No knock to Peyton Manning, who tossed seven touchdowns in his season opener on Monday night, but there is a certain someone that is dominating their sport better than any other athlete on the planet right now.
That person is Serena Williams, all 31 years of her, who is not only in the finals at the U.S. Open, but in the finals on such a pleasant stroll that you'd think she was warming up for an exhibition match and not going for her 17th Grand Slam title on Sunday against Victoria Azarenka.
Williams got there by dropping just 16 games the entire tournament, winning more sets at love than she has 6-3. She hasn't just been dominant, she's been at a level that not only has her the heavy favorite on Sunday against Azarenka, a player she holds a 12-3 record against, but a favorite to win the thing in straight sets.
The road Williams has had to the final isn't exactly an easy one by the rankings, but each match has seemed to almost get easier for the defending champion. After running into Sloane Stephens in the fourth round, it was all bagels against Carla Suarez Navarro and 6-0, 6-3 against Li Na on Friday.
It's been an interesting year for Williams, who opened with an early exit at the Australian Open followed by a win in Paris and then a shocking loss in the fourth round at Wimbledon.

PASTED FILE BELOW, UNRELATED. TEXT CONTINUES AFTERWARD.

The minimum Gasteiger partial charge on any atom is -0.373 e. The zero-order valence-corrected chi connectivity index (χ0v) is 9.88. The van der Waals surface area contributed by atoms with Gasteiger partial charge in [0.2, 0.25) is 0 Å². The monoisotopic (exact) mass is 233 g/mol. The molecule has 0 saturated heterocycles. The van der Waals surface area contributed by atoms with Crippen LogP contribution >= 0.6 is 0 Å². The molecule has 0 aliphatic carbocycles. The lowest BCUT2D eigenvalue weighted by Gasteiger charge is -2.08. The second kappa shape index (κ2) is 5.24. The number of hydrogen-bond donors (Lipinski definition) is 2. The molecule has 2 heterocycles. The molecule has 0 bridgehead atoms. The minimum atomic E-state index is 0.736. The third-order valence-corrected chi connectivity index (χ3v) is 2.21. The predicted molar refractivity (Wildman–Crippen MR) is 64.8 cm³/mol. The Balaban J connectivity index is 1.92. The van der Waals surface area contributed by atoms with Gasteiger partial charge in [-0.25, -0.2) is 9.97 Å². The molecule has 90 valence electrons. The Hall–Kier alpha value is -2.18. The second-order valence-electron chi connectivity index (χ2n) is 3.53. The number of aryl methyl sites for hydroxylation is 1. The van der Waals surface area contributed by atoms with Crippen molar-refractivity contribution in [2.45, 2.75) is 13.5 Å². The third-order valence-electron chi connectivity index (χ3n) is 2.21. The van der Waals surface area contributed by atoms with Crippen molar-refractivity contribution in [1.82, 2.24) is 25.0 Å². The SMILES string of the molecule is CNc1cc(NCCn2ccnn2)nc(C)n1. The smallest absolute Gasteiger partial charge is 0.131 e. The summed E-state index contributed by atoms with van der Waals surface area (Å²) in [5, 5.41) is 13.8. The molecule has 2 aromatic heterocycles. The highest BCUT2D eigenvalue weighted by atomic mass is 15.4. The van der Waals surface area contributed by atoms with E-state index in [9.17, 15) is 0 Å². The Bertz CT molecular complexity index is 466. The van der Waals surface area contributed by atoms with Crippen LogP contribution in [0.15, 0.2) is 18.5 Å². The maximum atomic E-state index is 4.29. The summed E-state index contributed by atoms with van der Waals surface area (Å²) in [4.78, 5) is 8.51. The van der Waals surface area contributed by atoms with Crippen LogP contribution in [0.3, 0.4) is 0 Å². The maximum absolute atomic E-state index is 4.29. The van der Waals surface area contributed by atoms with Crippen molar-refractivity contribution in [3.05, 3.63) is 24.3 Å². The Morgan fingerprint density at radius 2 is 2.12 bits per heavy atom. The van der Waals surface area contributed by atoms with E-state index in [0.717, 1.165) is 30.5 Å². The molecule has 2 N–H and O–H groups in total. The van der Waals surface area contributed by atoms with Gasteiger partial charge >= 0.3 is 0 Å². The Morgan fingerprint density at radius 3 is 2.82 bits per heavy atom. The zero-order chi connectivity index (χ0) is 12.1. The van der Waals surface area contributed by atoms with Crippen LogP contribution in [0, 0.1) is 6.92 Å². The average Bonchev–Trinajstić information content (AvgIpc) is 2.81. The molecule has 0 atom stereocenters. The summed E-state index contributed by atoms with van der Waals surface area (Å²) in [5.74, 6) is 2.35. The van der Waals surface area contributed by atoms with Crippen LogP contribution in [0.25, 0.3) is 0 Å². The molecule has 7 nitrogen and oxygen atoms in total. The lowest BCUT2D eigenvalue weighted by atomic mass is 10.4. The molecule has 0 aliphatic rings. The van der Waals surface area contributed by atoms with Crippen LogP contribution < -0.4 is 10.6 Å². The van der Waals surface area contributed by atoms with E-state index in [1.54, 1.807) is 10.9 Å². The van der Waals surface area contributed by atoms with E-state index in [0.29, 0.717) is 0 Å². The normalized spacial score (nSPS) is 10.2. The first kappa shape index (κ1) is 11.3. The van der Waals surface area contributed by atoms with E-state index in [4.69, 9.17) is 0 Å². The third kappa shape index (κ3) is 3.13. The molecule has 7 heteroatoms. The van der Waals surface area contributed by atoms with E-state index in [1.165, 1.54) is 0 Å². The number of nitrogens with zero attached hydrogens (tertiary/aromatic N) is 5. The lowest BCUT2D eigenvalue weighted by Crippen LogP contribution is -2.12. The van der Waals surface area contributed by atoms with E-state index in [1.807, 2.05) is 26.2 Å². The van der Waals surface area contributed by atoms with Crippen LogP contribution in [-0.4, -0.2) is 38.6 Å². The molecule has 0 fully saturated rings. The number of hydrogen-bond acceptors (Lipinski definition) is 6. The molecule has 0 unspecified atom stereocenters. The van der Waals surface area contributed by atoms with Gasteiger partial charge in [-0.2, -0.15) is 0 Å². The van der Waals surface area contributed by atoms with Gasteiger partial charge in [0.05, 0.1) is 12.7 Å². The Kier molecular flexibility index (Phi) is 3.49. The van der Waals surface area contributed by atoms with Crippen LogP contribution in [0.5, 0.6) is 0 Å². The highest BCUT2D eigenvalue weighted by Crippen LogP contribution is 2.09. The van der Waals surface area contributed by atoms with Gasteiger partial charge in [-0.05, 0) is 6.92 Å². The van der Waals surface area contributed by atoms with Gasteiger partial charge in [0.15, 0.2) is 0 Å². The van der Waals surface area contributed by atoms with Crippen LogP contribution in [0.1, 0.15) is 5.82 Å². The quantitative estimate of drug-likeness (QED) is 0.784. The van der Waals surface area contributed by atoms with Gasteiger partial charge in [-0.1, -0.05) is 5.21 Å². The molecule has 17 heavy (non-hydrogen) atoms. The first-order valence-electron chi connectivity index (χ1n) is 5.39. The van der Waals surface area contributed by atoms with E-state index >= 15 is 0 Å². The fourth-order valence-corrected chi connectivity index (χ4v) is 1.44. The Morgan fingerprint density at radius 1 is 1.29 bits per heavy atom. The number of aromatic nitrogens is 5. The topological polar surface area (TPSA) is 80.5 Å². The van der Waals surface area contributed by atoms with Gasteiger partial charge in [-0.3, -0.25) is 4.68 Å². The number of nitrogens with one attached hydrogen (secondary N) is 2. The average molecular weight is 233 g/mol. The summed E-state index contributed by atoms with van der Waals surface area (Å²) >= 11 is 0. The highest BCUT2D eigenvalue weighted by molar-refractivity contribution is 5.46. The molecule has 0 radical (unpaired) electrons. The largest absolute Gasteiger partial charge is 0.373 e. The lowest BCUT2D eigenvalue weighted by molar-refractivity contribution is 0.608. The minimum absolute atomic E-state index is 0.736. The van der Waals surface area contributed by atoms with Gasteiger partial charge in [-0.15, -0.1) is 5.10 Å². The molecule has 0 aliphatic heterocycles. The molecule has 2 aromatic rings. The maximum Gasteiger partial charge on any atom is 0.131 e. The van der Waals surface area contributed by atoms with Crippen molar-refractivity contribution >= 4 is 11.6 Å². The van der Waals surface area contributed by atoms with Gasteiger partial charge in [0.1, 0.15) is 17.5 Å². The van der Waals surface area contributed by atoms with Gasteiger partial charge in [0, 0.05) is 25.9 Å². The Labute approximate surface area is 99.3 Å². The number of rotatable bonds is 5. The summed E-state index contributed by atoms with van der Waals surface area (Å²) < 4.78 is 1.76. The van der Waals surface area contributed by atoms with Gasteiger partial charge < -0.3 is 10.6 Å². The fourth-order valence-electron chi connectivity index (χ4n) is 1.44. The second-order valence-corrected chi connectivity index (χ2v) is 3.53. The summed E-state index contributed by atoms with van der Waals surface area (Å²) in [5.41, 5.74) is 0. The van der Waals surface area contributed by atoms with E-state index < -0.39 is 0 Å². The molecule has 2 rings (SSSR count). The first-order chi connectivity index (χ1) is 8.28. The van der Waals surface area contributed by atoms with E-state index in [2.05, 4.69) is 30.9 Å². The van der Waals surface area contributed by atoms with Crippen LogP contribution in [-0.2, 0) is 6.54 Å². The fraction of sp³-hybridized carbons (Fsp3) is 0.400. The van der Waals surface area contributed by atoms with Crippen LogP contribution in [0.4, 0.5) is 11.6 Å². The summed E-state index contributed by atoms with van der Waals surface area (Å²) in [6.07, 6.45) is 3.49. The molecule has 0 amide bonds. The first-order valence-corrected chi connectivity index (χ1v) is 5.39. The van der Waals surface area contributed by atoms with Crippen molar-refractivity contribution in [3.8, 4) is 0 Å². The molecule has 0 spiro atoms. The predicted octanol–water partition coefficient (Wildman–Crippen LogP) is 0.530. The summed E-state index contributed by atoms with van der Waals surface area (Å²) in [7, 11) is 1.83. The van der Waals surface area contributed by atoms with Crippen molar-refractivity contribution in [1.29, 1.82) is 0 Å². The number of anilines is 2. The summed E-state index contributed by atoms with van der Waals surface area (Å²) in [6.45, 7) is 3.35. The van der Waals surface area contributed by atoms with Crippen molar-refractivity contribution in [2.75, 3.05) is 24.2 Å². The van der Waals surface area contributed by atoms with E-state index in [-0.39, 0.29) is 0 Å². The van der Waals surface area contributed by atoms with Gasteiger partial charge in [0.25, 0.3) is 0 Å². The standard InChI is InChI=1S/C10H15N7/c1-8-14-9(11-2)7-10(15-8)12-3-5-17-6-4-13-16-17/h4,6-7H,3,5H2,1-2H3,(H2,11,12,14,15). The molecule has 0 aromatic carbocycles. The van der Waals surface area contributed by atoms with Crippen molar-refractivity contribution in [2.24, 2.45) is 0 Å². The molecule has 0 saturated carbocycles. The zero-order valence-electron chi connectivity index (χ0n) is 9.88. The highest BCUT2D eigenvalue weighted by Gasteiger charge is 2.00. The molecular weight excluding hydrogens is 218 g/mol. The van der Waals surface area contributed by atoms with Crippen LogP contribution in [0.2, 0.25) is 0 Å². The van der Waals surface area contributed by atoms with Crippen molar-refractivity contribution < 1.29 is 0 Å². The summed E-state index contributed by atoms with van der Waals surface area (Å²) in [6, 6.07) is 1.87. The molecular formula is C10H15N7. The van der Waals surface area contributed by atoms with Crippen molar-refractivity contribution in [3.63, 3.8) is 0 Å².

At 31 (turning 32 at the end of this month), most tennis players are on a spiraling return to mortality, but for Serena it has been one of her better years and a win on Sunday would be the sixth time she was able to win two Grand Slams in the same season (she's won three Slams in the same season only once, back in '02).
The longevity of her career will be something we will marvel at when she finally steps away considering she first won this tournament back in 1999 and has a chance to repeat in '12 and '13 and she's been doing all this while partnering with sister Venus in the doubles, making it to the semifinals where they will play their match on Friday evening.
It's just been an incredible two weeks for Serena, who has found a level of tennis after 30 that rivals anything she's ever brought to the court, and unlike a lot of players that start to slip once they get out of their 20s, Williams looks like she has a few years left to not only contend in Grand Slams, but win them in bunches.